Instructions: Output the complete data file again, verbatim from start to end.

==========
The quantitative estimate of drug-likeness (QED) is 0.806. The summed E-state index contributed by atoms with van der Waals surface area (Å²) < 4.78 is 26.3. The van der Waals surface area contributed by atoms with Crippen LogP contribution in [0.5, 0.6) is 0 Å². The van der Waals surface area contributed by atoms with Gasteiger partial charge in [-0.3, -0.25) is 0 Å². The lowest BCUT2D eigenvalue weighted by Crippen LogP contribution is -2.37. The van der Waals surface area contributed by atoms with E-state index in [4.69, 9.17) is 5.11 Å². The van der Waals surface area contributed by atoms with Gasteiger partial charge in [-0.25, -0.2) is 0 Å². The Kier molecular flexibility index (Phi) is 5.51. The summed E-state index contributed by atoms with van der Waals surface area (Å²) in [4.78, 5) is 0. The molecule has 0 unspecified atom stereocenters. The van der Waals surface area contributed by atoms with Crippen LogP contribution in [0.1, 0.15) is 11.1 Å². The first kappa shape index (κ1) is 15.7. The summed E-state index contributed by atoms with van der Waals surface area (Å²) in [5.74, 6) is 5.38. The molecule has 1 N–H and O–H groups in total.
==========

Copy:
The quantitative estimate of drug-likeness (QED) is 0.806. The summed E-state index contributed by atoms with van der Waals surface area (Å²) < 4.78 is 26.3. The van der Waals surface area contributed by atoms with Crippen LogP contribution in [0.5, 0.6) is 0 Å². The van der Waals surface area contributed by atoms with Gasteiger partial charge in [-0.3, -0.25) is 0 Å². The lowest BCUT2D eigenvalue weighted by Crippen LogP contribution is -2.37. The van der Waals surface area contributed by atoms with E-state index in [4.69, 9.17) is 5.11 Å². The van der Waals surface area contributed by atoms with Gasteiger partial charge in [-0.25, -0.2) is 0 Å². The Kier molecular flexibility index (Phi) is 5.51. The summed E-state index contributed by atoms with van der Waals surface area (Å²) in [4.78, 5) is 0. The molecule has 0 unspecified atom stereocenters. The van der Waals surface area contributed by atoms with Crippen LogP contribution in [0.1, 0.15) is 11.1 Å². The first kappa shape index (κ1) is 15.7. The summed E-state index contributed by atoms with van der Waals surface area (Å²) in [5.74, 6) is 5.38. The molecule has 1 N–H and O–H groups in total.